I was also surprised to note that the authors made no mention of the important Abstract Expressionist artist Grace Hartigan, who knew and was influenced by de Kooning. Reading about her life and work in the extraordinary not-yet-published book Ninth Street Women, by Mary Gabriel, there is a noteworthy description of her meeting de Kooning early on in her career and development as an artist in their shared territory of lower Manhattan. Yet his biographers did not see fit to include this significant exchange, nor even make reference to Hartigan.
In fact, most of the women in this biography are depicted as entering and leaving de Kooning’s life as if through a revolving door, with only slight mention of their professional work and impact, despite the fact that many of them were part of the artistic community in which de Kooning lived and worked for the entirety of his adult life. His professional world is depicted as largely male-dominated, which may have been true in the 60s and 70s, but was emphatically not the case in the 40s and 50s, when the burgeoning Abstract-Expressionist community of artists in New York was filled with and often led by a significant number of vibrant and active women, among them his own wife.
This biography contains many interesting anecdotes, and includes analyses of a good sampling of de Kooning’s work covering most of his major stylistic periods. It proceeds chronologically, and covers a great deal of territory, especially concerning de Kooning’s upbringing and early education in Holland. There are many valuable firsthand accounts included here, from friends and family, fellow artists and assistants, and observers of the NYC art world. An immense and impressive amount of work was required to bring all of these many threads together - successfully - into one coherent work. I only wish that some of those threads were not cut short or left out in places, to the detriment of our fuller understanding of the world in which de Kooning lived....more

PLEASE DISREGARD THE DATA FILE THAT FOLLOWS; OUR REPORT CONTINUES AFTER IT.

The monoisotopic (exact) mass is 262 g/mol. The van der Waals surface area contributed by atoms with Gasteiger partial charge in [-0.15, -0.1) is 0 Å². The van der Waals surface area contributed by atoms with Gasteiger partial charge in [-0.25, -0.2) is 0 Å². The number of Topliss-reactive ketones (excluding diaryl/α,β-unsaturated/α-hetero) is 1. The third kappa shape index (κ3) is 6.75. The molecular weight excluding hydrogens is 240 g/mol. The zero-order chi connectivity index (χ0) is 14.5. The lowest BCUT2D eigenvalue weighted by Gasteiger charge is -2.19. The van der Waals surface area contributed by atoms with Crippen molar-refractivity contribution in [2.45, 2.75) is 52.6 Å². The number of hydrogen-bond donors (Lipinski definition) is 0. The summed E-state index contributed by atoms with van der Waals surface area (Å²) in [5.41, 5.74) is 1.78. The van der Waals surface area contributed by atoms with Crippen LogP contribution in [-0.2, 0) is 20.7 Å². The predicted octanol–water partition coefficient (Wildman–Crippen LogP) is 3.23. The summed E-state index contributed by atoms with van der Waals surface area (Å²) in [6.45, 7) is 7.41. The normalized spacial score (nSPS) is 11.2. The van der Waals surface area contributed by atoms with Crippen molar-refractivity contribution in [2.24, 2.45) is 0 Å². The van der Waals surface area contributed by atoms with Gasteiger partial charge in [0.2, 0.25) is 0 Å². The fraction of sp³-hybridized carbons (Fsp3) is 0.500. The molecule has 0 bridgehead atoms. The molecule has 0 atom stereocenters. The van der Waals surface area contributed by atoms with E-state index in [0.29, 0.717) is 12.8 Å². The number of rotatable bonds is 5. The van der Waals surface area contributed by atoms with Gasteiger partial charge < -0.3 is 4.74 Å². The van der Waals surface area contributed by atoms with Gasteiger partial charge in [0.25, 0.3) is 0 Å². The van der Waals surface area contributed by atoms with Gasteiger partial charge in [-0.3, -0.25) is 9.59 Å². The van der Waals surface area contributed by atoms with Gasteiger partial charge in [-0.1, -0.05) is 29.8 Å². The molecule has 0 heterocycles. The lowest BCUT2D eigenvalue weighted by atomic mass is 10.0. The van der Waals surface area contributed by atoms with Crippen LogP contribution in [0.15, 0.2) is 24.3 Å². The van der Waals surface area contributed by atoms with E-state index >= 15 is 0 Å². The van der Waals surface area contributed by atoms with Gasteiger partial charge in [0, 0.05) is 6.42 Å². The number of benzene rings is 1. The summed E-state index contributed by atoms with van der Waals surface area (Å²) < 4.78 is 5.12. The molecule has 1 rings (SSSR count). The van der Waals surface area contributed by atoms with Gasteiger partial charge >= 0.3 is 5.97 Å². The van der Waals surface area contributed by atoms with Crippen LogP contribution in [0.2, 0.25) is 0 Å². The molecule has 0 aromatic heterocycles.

Reading and studying 19th century collections of folktales is by turns intriguing and exasperating. This assemblage of stories is, like many of its coReading and studying 19th century collections of folktales is by turns intriguing and exasperating. This assemblage of stories is, like many of its contemporaries, of inestimable value simply due to the author-editor’s direct proximity and access to the original tellers, many of whom he identifies by name, in addition to their hometown, as well as other salient or what Leland might term “picturesque” details regarding their life and folkways.
But there is no avoiding the high-handed insufferably patronizing tone, the florid and overtly “literary” style - so at odds with the material retold - and the egregiously biased, racist and sexist world view and core beliefs that Leland brings heavily to bear upon his subject matter. It goes deeper than his casually cringe-worthy use of terms like “Red Indian”, “savage”, and “heathen”, which to him would simply have been socio-culturally accurate descriptors for his informants, for whom he expresses a sort of benevolent imperious regard.